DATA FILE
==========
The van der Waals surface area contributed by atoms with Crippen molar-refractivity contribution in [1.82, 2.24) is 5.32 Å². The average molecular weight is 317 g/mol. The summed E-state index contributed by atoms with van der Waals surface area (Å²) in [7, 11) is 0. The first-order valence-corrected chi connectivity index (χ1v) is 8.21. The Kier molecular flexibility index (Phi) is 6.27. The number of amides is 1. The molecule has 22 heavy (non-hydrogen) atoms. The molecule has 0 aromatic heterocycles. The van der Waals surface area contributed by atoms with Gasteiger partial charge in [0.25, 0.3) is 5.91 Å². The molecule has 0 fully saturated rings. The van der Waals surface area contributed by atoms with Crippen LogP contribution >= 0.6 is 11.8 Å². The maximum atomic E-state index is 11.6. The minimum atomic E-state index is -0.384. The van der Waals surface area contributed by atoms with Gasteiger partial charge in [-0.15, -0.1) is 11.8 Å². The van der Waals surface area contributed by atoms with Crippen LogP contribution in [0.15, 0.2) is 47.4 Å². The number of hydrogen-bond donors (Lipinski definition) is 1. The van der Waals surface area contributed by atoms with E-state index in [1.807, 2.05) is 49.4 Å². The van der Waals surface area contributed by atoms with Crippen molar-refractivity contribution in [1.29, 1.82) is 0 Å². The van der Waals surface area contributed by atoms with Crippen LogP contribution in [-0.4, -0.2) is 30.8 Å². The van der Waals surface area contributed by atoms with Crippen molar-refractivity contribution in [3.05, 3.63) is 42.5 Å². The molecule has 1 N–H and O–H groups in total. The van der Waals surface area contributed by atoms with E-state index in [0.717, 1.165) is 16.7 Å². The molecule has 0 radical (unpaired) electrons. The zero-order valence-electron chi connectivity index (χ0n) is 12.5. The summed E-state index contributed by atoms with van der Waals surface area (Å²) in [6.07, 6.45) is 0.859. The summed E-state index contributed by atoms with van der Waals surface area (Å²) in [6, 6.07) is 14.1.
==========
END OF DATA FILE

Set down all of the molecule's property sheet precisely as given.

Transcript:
The van der Waals surface area contributed by atoms with Crippen molar-refractivity contribution in [1.82, 2.24) is 5.32 Å². The average molecular weight is 317 g/mol. The summed E-state index contributed by atoms with van der Waals surface area (Å²) in [7, 11) is 0. The first-order valence-corrected chi connectivity index (χ1v) is 8.21. The Kier molecular flexibility index (Phi) is 6.27. The number of amides is 1. The molecule has 22 heavy (non-hydrogen) atoms. The molecule has 0 aromatic heterocycles. The van der Waals surface area contributed by atoms with Gasteiger partial charge in [0.25, 0.3) is 5.91 Å². The molecule has 0 fully saturated rings. The van der Waals surface area contributed by atoms with Crippen LogP contribution >= 0.6 is 11.8 Å². The maximum atomic E-state index is 11.6. The minimum atomic E-state index is -0.384. The van der Waals surface area contributed by atoms with Gasteiger partial charge in [-0.15, -0.1) is 11.8 Å². The van der Waals surface area contributed by atoms with Crippen LogP contribution in [0.15, 0.2) is 47.4 Å². The number of hydrogen-bond donors (Lipinski definition) is 1. The van der Waals surface area contributed by atoms with E-state index in [1.807, 2.05) is 49.4 Å². The van der Waals surface area contributed by atoms with Crippen molar-refractivity contribution in [1.29, 1.82) is 0 Å². The van der Waals surface area contributed by atoms with Crippen LogP contribution in [-0.4, -0.2) is 30.8 Å². The van der Waals surface area contributed by atoms with Crippen molar-refractivity contribution in [3.05, 3.63) is 42.5 Å². The molecule has 1 N–H and O–H groups in total. The van der Waals surface area contributed by atoms with E-state index in [0.717, 1.165) is 16.7 Å². The molecule has 0 radical (unpaired) electrons. The zero-order valence-electron chi connectivity index (χ0n) is 12.5. The summed E-state index contributed by atoms with van der Waals surface area (Å²) in [6.07, 6.45) is 0.859. The summed E-state index contributed by atoms with van der Waals surface area (Å²) in [6, 6.07) is 14.1.